Tuesday, 24 August 2010

Stormy Days

Who would believe it's August? The weather we've been having, stormy and windy, and lots and lots of rain... and hot, which is the only clue that it is supposed to be summer...hot and sticky... uncomfortable.

Anyway we've been making small progress with the garden. We have decided we need a shredder, so we can shred all the hornbeams, rather than simply put them into the brown garden waste bin - if we can shred them, we can compost them or use them as mulch. We've been looking on Freecycle, and pricing up for a new one, but we suspect we'll have to bite the bullet and buy one.

The tomatoes are still ripening, I noticed today the first one on the tumblers that has started to change colour, but these photos were taken a few weeks ago to show the baby toms and loads of flowers, very sweet. The other tomatoes are still going strong, but not changing colour as yet.

The beans and courgettes are producing, we've been eating beans, and some peas, but as we haven't got many pea plants we haven't had many peas. Our favourite thing to do is eat them fresh out of the pod as soon as they're picked, they are so sweet and fresh and green. We will defo grow more peas next year, these are great.

This is what we planted the spuds in, they have ALL produced green growth, and I've earthed them up already. Hubby lifted all the tubs yesterday and put bricks under them to raise them off the hardboard, with all the rain the tubs were sitting in a pool of water.

The mini greenhouse is still standing despite the windy weather, and the cues and chillis are doing well, not changed colour yet, but I think the lack of sunshine hasn't helped.

I cropped all the beets from the smaller raised bed, and made some beetroot and orange chutney, recipe from The Complete Book of Preserves and Pickles by Catherine Atkinson and Maggie Mayhew. After making the chutney, I still had lots of beets left over, so I pickled them :-) They won't be ready to eat for a few weeks, but when I tasted the chutney to check the seasoning it tasted good!

We've also picked a load of apples from the tree, there are still plenty on there, they'll last another couple of weeks I reckon. I incorporated some into the chutney, and have stewed the remainder for the freezer. I did 2 lots of spiced, and 2 lots of plain stewed apple. And we now have 16 tubs of stewed apple to go into porridge or onto ice cream, for months to come. My new favourite gadget is the Apple Master from Lakeland, it is a doddle to use, and so quick, it made the preparation of 4 carrier bags of apples a breeze. I Highly Recommend this product! It peels cores and slices, so all I had to do by hand was take out the bruised bits or scabby bits. Fab. I reckon we've got about the same amount of apples still on the tree, so I intend to dehydrate these, and store them that way. Will write about this when I do it.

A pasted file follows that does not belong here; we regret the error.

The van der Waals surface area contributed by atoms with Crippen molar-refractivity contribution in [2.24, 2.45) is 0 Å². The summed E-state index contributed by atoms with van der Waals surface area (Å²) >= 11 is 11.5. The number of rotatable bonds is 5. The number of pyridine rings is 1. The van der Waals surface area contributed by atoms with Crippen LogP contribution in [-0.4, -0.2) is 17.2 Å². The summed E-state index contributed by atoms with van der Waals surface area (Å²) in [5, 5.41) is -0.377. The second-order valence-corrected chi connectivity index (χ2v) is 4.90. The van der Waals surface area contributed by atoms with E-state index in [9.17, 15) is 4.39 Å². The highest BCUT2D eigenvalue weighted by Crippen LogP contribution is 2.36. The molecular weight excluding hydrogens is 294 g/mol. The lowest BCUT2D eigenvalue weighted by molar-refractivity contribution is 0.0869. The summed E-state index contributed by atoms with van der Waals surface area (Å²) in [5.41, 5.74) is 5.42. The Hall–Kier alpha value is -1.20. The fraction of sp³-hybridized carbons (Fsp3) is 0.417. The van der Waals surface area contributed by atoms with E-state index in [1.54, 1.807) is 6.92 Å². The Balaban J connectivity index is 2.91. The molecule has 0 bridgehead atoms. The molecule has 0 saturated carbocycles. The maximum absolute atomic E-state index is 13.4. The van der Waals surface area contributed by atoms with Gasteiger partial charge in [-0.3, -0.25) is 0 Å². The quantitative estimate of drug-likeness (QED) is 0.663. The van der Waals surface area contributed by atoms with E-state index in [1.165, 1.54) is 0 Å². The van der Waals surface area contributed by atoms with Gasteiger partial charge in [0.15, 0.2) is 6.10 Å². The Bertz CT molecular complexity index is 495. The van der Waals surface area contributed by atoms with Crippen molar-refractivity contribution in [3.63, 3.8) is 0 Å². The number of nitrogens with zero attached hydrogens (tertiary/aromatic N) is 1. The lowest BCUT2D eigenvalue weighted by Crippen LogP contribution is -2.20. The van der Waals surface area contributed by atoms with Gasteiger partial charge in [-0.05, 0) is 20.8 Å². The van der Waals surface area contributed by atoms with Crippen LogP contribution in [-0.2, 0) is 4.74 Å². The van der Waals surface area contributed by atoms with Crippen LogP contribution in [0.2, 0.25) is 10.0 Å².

Tuesday, 10 August 2010


Planted some spuds. Never grown spuds before, hopefully these will give us new spuds for Chrimbo. We'd been looking in the seed catalogues and they only sold them in fairly large quantities, more than we needed, as we had 3 recycling tubs and we reckoned that we could pop 4 seed spuds in each, so we only wanted 12 at the most. We'd looked in the chain garden centres, no joy. We had almost given up, and were about to order some from the seed catalogue places, when we decided to try our local independent garden centre, Dundry Nurseries, on the offchance that they had some. And lo and behold, they sold seed potatoes individually, you just bagged up how ever many you needed and they weighed them. Our 12 seed spuds cost us the princely sum of just over a quid. Ace. We also picked up some compost, for the same price that B&Q were knocking the same amount out for. We like local companies, and try to support them wherever possible, so in future we need to try Dundry first for other supplies, they seem to be well sorted for veg, and have some unusual seed varieties. The guy that owns Dundry Nurseries is often a guest on the local radio breakfast show.